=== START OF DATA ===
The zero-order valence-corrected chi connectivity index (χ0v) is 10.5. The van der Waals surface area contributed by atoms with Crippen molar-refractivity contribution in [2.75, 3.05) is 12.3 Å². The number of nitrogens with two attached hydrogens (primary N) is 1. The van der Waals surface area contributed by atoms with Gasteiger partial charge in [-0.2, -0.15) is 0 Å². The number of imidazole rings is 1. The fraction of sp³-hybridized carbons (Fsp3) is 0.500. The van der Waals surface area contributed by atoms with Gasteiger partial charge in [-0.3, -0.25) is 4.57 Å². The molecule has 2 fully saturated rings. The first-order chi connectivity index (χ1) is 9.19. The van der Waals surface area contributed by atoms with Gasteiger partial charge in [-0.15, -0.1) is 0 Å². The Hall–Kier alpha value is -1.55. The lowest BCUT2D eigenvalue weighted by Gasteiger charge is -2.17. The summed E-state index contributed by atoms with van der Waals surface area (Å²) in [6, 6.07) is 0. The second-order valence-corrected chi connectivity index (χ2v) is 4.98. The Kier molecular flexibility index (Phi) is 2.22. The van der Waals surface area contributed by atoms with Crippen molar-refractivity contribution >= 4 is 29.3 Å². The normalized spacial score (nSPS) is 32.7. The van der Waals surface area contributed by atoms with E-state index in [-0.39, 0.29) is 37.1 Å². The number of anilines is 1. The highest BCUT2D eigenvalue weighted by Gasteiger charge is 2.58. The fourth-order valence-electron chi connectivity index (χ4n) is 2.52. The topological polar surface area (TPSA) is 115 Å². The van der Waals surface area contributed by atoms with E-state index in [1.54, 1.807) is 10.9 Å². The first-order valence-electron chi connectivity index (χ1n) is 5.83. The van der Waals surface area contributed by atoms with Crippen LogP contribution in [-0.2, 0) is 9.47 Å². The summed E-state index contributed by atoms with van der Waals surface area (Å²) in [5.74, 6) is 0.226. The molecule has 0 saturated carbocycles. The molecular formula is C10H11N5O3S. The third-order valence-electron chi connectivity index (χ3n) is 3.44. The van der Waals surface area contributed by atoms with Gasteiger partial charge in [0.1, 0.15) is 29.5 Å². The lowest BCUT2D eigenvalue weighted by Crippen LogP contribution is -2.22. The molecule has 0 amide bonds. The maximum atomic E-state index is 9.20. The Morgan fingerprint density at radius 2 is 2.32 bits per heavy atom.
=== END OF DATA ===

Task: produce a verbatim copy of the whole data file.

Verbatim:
The zero-order valence-corrected chi connectivity index (χ0v) is 10.5. The van der Waals surface area contributed by atoms with Crippen molar-refractivity contribution in [2.75, 3.05) is 12.3 Å². The number of nitrogens with two attached hydrogens (primary N) is 1. The van der Waals surface area contributed by atoms with Gasteiger partial charge in [-0.2, -0.15) is 0 Å². The number of imidazole rings is 1. The fraction of sp³-hybridized carbons (Fsp3) is 0.500. The van der Waals surface area contributed by atoms with Gasteiger partial charge in [-0.3, -0.25) is 4.57 Å². The molecule has 2 fully saturated rings. The first-order chi connectivity index (χ1) is 9.19. The van der Waals surface area contributed by atoms with Gasteiger partial charge in [-0.15, -0.1) is 0 Å². The Hall–Kier alpha value is -1.55. The lowest BCUT2D eigenvalue weighted by Gasteiger charge is -2.17. The summed E-state index contributed by atoms with van der Waals surface area (Å²) in [6, 6.07) is 0. The second-order valence-corrected chi connectivity index (χ2v) is 4.98. The Kier molecular flexibility index (Phi) is 2.22. The van der Waals surface area contributed by atoms with Crippen molar-refractivity contribution >= 4 is 29.3 Å². The normalized spacial score (nSPS) is 32.7. The van der Waals surface area contributed by atoms with E-state index in [-0.39, 0.29) is 37.1 Å². The number of anilines is 1. The highest BCUT2D eigenvalue weighted by Gasteiger charge is 2.58. The fourth-order valence-electron chi connectivity index (χ4n) is 2.52. The topological polar surface area (TPSA) is 115 Å². The van der Waals surface area contributed by atoms with E-state index in [1.54, 1.807) is 10.9 Å². The first-order valence-electron chi connectivity index (χ1n) is 5.83. The van der Waals surface area contributed by atoms with Crippen LogP contribution in [-0.2, 0) is 9.47 Å². The summed E-state index contributed by atoms with van der Waals surface area (Å²) in [5.74, 6) is 0.226. The molecule has 0 saturated carbocycles. The molecular formula is C10H11N5O3S. The third-order valence-electron chi connectivity index (χ3n) is 3.44. The van der Waals surface area contributed by atoms with Gasteiger partial charge in [0.1, 0.15) is 29.5 Å². The lowest BCUT2D eigenvalue weighted by Crippen LogP contribution is -2.22. The molecule has 0 amide bonds. The maximum atomic E-state index is 9.20. The Morgan fingerprint density at radius 2 is 2.32 bits per heavy atom.